Alsatian wine a pleasant surprise

French wines are renowned the world over. From classy Bordeaux to high end Burgundy, wines from France carry that certain panache. One of the most interesting and perhaps underrated regions sits in the east of the country straddled by the Vosges Mountains to the west and the Rhine River in Germany to the east. The region is Alsace. This approximately 120-km stretch of wine country running from Strasbourg in the north to Mulhouse in the south is a magical place with quaint villages, superb food and of course, wonderful wine.

Located almost at the northern limit of where wine grapes will grow, it’s no surprise that most of the vino here is white. Red grapes simply need more heat to be prolific. The big four grape varieties here are Riesling, Gewürztraminer, Pinot Gris (also called Tokay d’Alsace) and Muscat. Lesser known varieties include Sylvaner, Pinot Blanc, Pinot Auxerrois and Chasselas. The only red planted is a little Pinot Noir of Burgundy fame, but the resulting wine tends to be quite light because of the northerly locale.

Although all Alsatian wine is packaged in the distinctive, elongated flute-type bottles so common in Germany, numerous styles exist. Traditionally their wines were marketed with a producer’s name, grape variety and vintage year on the bottle. Quite easy to understand as compared to many other French wine regions! There is a ‘Cru system’ here as well that qualifies certain vineyards as better than others because of their ‘terroir’, consistently good fruit they produce and ultimately the great resulting wine. Grand Crus can only be produced from the ‘big four’ varieties. Beyond that, there are some interesting variations. Edelzwicker is an Alsatian wine produced from a blend of grape varieties, but by French law, cannot state the varieties on the label. The wine carries a fictitious or branded name instead. Crémant d’Alsace is a sparkling wine made in the champagne method (second fermentation in the same bottle). However, it has a lighter spritz to it than regular champagne method sparklers due to a lower ‘dosage’ (addition of wine, yeast and sugar to created bubbles).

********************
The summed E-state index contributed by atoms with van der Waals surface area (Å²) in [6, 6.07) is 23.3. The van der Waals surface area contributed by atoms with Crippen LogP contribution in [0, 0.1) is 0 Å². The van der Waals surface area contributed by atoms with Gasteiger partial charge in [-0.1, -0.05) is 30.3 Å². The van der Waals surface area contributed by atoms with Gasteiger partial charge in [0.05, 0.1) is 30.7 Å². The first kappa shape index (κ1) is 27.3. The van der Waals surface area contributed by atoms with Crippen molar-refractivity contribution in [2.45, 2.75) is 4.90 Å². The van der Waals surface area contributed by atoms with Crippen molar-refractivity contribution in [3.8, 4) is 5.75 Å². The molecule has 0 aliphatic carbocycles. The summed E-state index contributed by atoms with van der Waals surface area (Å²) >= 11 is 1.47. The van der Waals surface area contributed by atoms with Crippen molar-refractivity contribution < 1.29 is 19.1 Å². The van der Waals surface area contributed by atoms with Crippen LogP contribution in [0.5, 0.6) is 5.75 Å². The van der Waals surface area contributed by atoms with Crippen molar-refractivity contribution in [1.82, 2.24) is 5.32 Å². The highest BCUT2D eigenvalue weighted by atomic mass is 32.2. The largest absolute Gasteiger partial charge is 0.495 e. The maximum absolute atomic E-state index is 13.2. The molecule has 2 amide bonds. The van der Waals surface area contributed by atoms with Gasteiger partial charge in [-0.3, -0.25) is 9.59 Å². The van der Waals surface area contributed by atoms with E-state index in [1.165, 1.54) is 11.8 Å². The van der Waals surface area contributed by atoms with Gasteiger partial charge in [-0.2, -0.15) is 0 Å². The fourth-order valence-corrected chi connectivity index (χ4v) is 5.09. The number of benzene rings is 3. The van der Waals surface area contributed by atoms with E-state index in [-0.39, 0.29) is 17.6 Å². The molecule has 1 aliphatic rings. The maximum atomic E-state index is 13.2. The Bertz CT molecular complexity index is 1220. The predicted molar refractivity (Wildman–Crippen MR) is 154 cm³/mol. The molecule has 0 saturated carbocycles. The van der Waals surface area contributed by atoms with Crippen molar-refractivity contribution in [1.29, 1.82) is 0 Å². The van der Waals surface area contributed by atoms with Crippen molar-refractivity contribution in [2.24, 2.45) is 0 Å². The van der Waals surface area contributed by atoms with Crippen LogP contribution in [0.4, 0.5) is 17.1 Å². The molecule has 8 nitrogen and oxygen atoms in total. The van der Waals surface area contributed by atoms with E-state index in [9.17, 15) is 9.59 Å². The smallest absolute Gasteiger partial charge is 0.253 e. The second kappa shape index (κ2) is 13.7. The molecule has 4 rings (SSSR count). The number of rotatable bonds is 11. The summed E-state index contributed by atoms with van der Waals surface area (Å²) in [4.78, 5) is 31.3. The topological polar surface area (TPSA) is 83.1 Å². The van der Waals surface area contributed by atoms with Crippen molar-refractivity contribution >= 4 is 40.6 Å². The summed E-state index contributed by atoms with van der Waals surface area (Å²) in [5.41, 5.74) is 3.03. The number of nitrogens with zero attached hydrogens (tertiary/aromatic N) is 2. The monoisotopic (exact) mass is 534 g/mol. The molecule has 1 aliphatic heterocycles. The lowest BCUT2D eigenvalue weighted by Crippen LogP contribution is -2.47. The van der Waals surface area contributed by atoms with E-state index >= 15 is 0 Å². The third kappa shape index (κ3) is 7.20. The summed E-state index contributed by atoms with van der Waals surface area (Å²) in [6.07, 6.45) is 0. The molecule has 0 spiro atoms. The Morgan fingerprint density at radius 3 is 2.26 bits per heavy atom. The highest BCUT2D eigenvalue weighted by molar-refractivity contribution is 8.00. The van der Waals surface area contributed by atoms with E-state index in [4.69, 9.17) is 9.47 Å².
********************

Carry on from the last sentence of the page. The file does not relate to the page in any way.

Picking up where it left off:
Two specialty wines in the region are fabulous, but relatively rare, expensive and often packaged in half bottles. Vendage Tardive is a wine made from late-harvest grapes. By leaving the fruit on the vines later, they dry out concentrating the sugar and acid yielding a sweeter, richer wine. Selections de Grains Noble are rarer and more expensive still.

Created from grapes that have been attacked by ‘Noble Rot’ or botrytis (a fungus that eats out the pulp of grapes, turning them into raisin-like entities while concentrating flavours and sugar), these babies are to die for.

When it comes to food, Alsace has the most ‘starred’ restaurants in the country and with its proximity to Germany, there is certainly some influence. From traditional dishes like backeoffe (substantial meat casserole), tarte flambée (a pizza-like concoction topped with crème fraiche, cheese, onion and bacon), charcroute garnie (seasoned sauerkraut topped with meats and veggies) and onion tarts to kugelhopf (almond and raisin cake) and fruit tarts, there’s plenty to match the delicious wine to.

Let’s not forget the famous, pungent Munster cheese made from ripe cow’s milk.

Of course, Alsatian wine works with more than just Alsatian cuisine. Riesling as an aperitif, or with veal, fish and seafood, Gewurztraminer with exotic dishes and smoked fare, Pinot Gris with game birds and richer fish, and Muscat alongside pungent cheese and Thai food, they’re pretty versatile.

Some of the better Alsatian producers include Zind-Humbrecht, Domaine Weinbach, Deiss, Tempe, Mann, Hugel, Trimbach, Leon Beyer, Boxler, Josmeyer, Schoffit, and Schlumberger.

Alsace is truly a fascinating part of the world. Add it to your list of wine destinations to visit or simply check out Alsatian wines available here in the market. Either way, I’m sure you’ll be delighted.

Edward Finstein, a.k.a. The Wine Doctor — wine writer, educator, judge, consultant


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